Washington has appeared in eight previous NCAA Tournaments, but had never reached the national semifinal round before tonights contest.
Notes: Washington and Stanford split the home-and-home conference series this season. The Huskies won the first meeting on Oct. 23 in three games. However, the Cardinal ended Washingtons undefeated season on Nov. 18 in a five-game victory.
Earlier in the day, the American Volleyball Coaches Association recognized Washington Head Coach Jim McLaughlin as its Tachik ara/AVCA Division I National Coach of the Year.
McLaughlin was striving to become the first coach to lead both a mens and womens program to a NCAA title. He led the Southern California mens team to the NCAA championship in 1990.
Washington was ranked number one in the USA Today/CSTV Top 25 Coaches Poll for seven times in 2004. The Huskies had never held the top spot in the poll prior to this season. Washington is currently ranked fifth in the poll with one of 65 first-place votes, while Stanford is ranked sixth.
Stanford is one of four schools to have participated in each of the 24 NCAA Division I Womens Volleyball Championship tournaments.
Stanford senior Ogonna Nnamani not only was named an AVCA All-American on Dec. 15, but she was selected as ESPN The Magazine Academic All-American of the Year by CoSIDA earlier in December. Washingtons Candace Lee and Courtney Thompson were both named to the ESPN The Magazine Academic All-America Third Team.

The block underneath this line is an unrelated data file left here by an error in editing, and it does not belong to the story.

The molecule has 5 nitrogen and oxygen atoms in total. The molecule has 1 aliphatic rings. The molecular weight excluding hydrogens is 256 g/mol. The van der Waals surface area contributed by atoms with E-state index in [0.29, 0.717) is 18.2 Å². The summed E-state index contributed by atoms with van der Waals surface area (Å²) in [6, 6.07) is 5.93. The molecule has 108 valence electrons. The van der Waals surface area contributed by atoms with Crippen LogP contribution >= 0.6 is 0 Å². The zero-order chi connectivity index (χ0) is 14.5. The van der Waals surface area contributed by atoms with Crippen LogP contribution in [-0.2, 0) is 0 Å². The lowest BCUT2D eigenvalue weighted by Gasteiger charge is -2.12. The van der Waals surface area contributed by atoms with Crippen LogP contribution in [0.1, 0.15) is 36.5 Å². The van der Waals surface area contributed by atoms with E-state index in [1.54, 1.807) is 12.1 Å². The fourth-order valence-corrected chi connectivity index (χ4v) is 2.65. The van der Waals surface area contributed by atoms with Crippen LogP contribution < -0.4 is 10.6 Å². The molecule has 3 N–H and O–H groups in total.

Stanford has three players on this years roster that has already been part of a national championship. Ogonna Nnamani, Jennifer Hucke and Leahi Hall all were freshmen as the Cardinal won its last NCAA title in 2001. Stanford has won five national womens volleyball championships (1992, 1994, 1996, 1997, 2001).
Stanford is on a 14-match win streak, something the Cardinal has not accomplished since the 2001 season. Stanford has dropped only two games in its last eight matches (total of 26 games).
Stanford has played in all four time zones in the last four weeks. The Cardinal played Arizona and Arizona State in the Mountain Time Zone, the NCAA Tournament first and second rounds in the Eastern Time Zone at Florida A&M, the region semifinal and region final in the Central Time Zone at Green Bay, Wis., and now the NCAA Division I Womens Volleyball Championship Tournament semifinals in the Pacific Time Zone in Long Beach.
Stanford is 14-6 against teams in this years NCAA Tournament.
The Washington versus Stanford match will be broadcast on ESPN2 at 8 p.m. PT on Dec. 16.
The Huskies claimed their first-ever Pac-10 championship in 2004 with a 16-2 record. The 16 conference victories also marked a school record.
Washington endured through six weeks without senior Sanja Tomasevic, a 2003 AVCA All-American. She broke her hand on Oct. 14 and did not return to the court until facing Stanford in a limited role on Nov. 18.
The Pac-10 dominates the NCAA Division I Womens Volleyball Championship as three teams advance to the semifinals, and based on the tournament seedings, it was not expected. 2004 is just the second time that at least two region top seeds have not advanced to the semifinal round, and the Pac-10 did not claim a single top seed in the regions this year.
-- Courtesy Long Beach State